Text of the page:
Sagarika Ghose’s Why I Am A Liberal Talks About Individual Freedom
In her latest book Why I Am a Liberal: A Manifesto for Indians Who Believe in Individual Freedom Sagarika Ghose argues why it is so important to renew the meaning of Indian liberalism with new energy. An excerpt:
Politics remains such a closed bastion of male networks and so old-fashioned in consigning women to the bahu-beti trap that women can rarely rise in politics through a normal route. No wonder women politicians are invariably called by family titles, like ‘amma’ and ‘didi’ and ‘behenji’ as if to underline their relationships with men. In this family soap opera, unpredictability is their weapon. They must embrace a certain public madness and deploy a designer insanity as a tactical ploy. They must seek recourse to their inner Kali and slip suddenly into Kali-hood to keep enemies at bay. By keeping people guessing, they make cadres and opponents stay in line. To be volatile is to be feared and to be feared is to rule. For women politicians, irrationality makes for perfect rationality, their irrationality a mark of the brutal environment in which they operate. Powerful women leaders sometimes appoint women as tokens too, such as when Sonia Gandhi, once the most powerful woman leader in India, handpicked an undistinguished Pratibha Patil as the twelfth President of India.
For women politicians, irrationality makes for perfect rationality, their irrationality a mark of the brutal environment in which they operate.
Powerful women are judged in terribly harsh terms and often face hateful verbal abuse. Mamata Banerjee battled the Left for decades, suffering near-fatal blows to the head and gaining the image of a ‘streetfighter’
In 1995, Mayawati faced threats to her life from Samajwadi Party (SP) rivals when the VIP guest house she was staying in in Lucknow was surrounded and besieged by violent SP cadres because she had withdrawn support from the Mulayam Singh Yadav government. Jayalalithaa had her sari torn and hair pulled and was reduced to tears in the Tamil Nadu Assembly in 1989. A swaggering 56-inch-chest-flaunting male politician is admired, but a similarly powerful female leader is invariably dubbed a tyrannical despot and even attacked in public. Across the subcontinent, women who have managed to succeed in politics have mostly done it through the syndrome Oxford professor Ali Mazrui described as ‘female accession to male martyrdom’, like Sonia Gandhi, Benazir Bhutto, Sirimav Bandaranaike, Sheikh Hasina and Khaleda Zia, or women who take on the martyrdom of a dead male relative and rule as his proxy. In the case of Rajiv Gandhi, he acceded to the female martyrdom of his assassinated mother.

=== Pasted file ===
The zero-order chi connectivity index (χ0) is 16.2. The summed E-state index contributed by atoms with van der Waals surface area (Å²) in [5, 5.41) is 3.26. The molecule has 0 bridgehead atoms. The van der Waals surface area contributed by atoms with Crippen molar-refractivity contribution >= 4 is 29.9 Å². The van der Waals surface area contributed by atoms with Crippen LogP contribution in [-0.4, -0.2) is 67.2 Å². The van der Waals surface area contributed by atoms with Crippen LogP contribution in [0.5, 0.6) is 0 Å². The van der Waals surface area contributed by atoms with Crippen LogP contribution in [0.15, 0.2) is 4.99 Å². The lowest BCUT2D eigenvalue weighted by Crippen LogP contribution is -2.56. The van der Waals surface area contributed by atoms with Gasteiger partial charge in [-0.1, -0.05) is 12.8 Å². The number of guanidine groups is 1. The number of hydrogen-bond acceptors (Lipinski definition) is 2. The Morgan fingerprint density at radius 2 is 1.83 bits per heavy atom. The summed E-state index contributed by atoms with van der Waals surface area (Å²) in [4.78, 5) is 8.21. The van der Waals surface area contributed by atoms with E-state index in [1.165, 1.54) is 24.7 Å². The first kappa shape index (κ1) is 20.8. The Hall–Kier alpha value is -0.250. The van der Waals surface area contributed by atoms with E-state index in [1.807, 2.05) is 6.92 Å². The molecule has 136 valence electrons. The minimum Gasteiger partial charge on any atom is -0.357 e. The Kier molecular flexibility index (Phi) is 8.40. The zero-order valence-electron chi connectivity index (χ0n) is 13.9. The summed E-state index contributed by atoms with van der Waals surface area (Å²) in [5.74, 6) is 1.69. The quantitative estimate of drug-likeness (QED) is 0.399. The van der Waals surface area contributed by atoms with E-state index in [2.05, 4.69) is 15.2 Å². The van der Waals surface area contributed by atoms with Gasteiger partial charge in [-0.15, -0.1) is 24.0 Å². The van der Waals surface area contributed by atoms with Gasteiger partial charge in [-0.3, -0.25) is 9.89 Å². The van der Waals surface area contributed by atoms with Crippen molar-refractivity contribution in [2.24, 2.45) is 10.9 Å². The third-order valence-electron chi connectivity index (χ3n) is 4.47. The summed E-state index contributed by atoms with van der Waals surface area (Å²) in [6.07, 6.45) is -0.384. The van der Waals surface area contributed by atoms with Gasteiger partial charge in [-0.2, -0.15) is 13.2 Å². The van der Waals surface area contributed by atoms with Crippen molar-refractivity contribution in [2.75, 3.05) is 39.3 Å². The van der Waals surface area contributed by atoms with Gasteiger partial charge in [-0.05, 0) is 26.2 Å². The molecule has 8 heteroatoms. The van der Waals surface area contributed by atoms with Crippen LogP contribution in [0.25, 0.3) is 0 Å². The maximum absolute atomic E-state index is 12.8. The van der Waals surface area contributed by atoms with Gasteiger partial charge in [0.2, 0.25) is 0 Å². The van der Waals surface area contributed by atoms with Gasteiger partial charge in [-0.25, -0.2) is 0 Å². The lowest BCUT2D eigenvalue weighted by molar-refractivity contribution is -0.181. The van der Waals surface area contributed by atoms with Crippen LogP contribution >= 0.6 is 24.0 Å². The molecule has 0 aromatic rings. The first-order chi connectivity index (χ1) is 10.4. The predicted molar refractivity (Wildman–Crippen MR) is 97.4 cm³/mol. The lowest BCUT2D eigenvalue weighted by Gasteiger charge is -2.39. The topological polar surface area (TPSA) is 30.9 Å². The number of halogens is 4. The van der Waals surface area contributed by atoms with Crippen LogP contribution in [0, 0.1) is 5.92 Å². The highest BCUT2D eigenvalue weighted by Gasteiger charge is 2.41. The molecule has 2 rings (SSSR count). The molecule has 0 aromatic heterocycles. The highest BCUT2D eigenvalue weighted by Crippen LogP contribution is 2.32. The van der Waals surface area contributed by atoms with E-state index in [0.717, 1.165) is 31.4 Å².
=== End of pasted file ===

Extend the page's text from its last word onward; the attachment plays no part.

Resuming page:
A swaggering 56-inch-chest-flaunting male politician is admired, but a similarly powerful female leader is invariably dubbed a tyrannical despot and even attacked in public.
Yet whether women they have the luxury of belonging to powerful families or whether they fought their way up, they cannot afford to be ‘normal’. The occasional rampaging Kali avatar is the strategy they must adopt. After all, Sita can be ordered not to cross the Lakshman rekha, but nobody dares to tell Kali what to do. Indira Gandhi fought hard against Congress party bosses to establish her authority; in the process, she had to emerge as a populist virago-like authoritarian figure, like Margaret Thatcher, outmanning the men around her, and getting the reputation of an Iron Lady. Unless politics and the nature of political participation changes, women will be perpetually trapped in their Kali avatars. The inherently violent Big State, which legitimizes violent ways of imposing authority, creates a political culture inimical to women, and makes women imitators of violent men.